Torn Right Distal Bicep Tendon

So by now, everyone knows I injured my arm in class a couple of weeks ago. I actually tore the tendon of my right bicep that connects at the elbow on the radial bone. The bicep  brachii muscle is tri-articulate which means that it works across three joints. The most important of these functions is to supinate (or rotate) the forearm and flex the elbow. These joints and the associated actions are listed as follows in order of importance:

  • Proximal radioulnar joint (upper forearm) – Contrary to popular belief, the biceps brachii is not the most powerful flexor of the forearm, a role which actually belongs to the deeper brachialis muscle. The biceps brachii functions primarily as a powerful supinator of the forearm (turns the palm upwards). This action, which is aided by the supinator muscle, requires the elbow to be at least partially flexed. If the elbow, or humeroulnar joint, is fully extended, supination is then primarily carried out by the supinator muscle.
  • Humeroulnar joint (elbow) – The biceps brachii also functions as an important flexor of the forearm, particularly when the forearm is supinated. Functionally, this action is performed when lifting an object, such as a bag of groceries or when performing a biceps curl. When the forearm is in pronation (the palm faces the ground), the brachialis, brachioradialis, and supinator function to flex the forearm, with minimal contribution from the biceps brachii.
  • Glenohumeral joint (shoulder) – Several weaker functions occur at the glenohumeral, or shoulder, joint. The biceps brachii weakly assists in forward flexion of the shoulder joint (bringing the arm forward and upwards). It may also contribute to abduction (bringing the arm out to the side) when the arm is externally (or laterally) rotated. The short head of the biceps brachii also assists with horizontal adduction (bringing the arm across the body) when the arm is internally (or medially) rotated. Finally, the long head of the biceps brachii, due to its attachment to the scapula (or shoulder blade), assists with stabilization of the shoulder joint when a heavy weight is carried in the arm.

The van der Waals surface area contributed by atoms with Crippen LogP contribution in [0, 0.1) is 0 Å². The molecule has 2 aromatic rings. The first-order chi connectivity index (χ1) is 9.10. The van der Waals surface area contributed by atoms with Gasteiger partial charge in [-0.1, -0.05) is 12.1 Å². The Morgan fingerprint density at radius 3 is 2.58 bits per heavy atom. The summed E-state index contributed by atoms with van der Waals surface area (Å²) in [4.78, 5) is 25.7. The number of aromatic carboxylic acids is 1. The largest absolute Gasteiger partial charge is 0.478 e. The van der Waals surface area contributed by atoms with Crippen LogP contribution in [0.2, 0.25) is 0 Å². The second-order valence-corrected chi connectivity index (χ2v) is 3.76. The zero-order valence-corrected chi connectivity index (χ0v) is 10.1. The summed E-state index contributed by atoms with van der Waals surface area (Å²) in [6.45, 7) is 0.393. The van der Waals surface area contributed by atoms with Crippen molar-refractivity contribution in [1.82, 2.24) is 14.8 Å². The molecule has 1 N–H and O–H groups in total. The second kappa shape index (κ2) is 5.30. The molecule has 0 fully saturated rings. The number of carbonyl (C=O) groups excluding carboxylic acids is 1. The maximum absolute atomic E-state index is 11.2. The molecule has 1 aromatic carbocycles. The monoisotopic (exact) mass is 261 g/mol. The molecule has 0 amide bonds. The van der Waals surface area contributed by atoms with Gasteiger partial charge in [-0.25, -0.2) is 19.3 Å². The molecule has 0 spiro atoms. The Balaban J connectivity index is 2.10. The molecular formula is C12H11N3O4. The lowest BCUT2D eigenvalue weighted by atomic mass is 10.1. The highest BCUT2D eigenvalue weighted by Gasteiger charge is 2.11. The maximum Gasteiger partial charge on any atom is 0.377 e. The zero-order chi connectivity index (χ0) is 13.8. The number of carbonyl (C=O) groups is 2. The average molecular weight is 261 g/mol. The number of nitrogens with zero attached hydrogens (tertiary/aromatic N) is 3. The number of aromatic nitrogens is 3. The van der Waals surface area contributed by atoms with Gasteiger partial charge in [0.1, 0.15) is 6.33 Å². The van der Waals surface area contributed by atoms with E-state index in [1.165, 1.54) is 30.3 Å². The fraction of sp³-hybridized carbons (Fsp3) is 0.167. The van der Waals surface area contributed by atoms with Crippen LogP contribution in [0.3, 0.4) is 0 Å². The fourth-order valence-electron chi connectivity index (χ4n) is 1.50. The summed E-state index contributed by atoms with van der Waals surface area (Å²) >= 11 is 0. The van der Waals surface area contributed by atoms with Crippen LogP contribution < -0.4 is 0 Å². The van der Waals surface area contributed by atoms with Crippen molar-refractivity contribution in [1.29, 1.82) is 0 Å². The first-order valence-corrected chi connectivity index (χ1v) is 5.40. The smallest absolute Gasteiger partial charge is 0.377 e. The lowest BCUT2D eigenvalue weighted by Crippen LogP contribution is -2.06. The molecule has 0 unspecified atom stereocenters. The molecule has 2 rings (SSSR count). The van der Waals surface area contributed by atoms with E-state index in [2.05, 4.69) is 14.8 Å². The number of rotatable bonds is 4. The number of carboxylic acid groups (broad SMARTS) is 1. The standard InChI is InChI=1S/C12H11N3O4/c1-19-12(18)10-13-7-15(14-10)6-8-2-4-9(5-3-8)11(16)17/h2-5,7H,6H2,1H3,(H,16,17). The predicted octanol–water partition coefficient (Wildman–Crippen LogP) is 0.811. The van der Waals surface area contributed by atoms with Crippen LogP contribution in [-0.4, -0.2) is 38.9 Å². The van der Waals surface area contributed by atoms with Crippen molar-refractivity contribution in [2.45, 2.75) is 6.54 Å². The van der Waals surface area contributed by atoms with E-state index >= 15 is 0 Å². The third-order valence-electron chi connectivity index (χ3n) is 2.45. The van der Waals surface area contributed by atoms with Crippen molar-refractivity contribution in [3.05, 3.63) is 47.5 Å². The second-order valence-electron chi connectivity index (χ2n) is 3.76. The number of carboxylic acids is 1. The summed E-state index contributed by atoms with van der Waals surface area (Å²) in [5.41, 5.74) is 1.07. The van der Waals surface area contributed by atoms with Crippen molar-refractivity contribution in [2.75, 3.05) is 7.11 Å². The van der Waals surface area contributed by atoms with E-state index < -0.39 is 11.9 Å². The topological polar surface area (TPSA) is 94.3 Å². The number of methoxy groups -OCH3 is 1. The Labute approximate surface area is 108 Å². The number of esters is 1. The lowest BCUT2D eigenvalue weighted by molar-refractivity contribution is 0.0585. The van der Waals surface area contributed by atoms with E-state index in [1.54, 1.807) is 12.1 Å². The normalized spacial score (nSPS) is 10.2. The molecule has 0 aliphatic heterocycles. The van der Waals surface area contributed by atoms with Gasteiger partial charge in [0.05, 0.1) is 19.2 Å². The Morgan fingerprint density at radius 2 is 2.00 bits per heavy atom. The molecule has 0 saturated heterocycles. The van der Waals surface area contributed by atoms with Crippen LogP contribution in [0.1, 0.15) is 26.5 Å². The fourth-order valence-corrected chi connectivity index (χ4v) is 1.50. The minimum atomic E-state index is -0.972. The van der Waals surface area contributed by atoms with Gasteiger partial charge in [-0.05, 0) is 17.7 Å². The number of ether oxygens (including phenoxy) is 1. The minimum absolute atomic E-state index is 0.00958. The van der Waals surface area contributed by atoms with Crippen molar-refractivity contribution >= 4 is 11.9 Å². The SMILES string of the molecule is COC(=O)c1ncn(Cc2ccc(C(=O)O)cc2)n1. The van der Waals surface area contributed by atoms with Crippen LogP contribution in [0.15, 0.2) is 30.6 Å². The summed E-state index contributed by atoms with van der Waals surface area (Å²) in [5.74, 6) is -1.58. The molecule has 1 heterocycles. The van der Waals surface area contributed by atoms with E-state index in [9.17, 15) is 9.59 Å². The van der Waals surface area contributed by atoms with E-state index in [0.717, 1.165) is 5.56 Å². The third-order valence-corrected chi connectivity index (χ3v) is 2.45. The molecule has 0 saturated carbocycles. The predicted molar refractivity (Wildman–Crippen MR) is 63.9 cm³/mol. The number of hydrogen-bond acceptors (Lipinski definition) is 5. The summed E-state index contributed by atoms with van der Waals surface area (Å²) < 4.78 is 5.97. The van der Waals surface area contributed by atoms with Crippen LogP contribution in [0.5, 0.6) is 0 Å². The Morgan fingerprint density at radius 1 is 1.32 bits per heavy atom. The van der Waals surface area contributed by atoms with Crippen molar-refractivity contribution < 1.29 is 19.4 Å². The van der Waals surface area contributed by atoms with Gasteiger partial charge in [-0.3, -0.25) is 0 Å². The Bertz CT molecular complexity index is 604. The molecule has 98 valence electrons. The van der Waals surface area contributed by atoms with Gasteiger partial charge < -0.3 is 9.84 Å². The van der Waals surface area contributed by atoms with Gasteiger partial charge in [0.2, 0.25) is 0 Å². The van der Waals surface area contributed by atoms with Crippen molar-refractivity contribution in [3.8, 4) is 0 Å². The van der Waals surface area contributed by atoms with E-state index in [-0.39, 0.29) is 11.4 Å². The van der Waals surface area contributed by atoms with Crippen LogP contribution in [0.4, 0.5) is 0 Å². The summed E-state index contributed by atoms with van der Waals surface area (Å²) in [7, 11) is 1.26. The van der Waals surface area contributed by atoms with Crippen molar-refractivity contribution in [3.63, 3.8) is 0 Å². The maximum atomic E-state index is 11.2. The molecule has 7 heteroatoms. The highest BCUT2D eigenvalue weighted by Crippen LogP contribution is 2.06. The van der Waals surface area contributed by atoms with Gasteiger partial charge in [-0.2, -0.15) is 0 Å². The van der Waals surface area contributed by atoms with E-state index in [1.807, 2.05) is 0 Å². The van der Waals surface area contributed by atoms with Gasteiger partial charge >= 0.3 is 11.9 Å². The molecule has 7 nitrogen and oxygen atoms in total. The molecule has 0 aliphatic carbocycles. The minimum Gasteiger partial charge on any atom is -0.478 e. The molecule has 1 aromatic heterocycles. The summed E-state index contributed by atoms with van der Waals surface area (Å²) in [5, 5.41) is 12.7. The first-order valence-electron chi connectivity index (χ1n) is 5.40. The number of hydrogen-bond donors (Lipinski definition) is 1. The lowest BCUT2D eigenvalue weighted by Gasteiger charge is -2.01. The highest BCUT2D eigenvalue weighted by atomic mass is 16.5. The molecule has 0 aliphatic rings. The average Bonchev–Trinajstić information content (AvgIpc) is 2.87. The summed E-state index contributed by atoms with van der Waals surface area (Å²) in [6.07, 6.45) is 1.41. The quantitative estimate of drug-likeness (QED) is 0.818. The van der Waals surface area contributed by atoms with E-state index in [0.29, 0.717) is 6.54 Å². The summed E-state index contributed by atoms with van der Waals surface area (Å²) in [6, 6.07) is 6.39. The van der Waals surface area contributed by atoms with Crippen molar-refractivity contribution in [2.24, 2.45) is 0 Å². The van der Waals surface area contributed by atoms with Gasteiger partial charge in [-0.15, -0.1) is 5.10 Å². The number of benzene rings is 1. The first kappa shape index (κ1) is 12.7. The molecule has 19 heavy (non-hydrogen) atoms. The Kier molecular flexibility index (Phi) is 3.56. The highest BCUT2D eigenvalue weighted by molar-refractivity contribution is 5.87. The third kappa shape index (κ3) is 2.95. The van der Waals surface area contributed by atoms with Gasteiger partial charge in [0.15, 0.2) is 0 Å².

So when I was given the choice of surgery to reattach the bicep or no surgery at all, it was a no-brainer–surgery. Not repairing it would essentially prohibit me from karate as well as the simple act of turning a screwdriver.

I found a really good article on the surgery that was performed on my arm, however I did not have the achilles graft that is pictured at the end. Everything is healing nicely and I am in very little pain, as a matter of fact, the injury itself did not hurt very much at all. It felt like being snapped with a rubber band. The cause of ruptures distal bicep tendon is usually attributed to chronic wear of the tendon more so than an injury. So most likely, my tendon just wore out from overuse, which in my case, can probably be attributed to drawing with a pen and mouse 6+ hours a day and it just so happened to have snapped during class.

But don’t fear my fellow karateka, I will be good as new in no time and ready to beat up on my favorite ukes.


One Response to “Torn Right Distal Bicep Tendon”
  1. Brian says:


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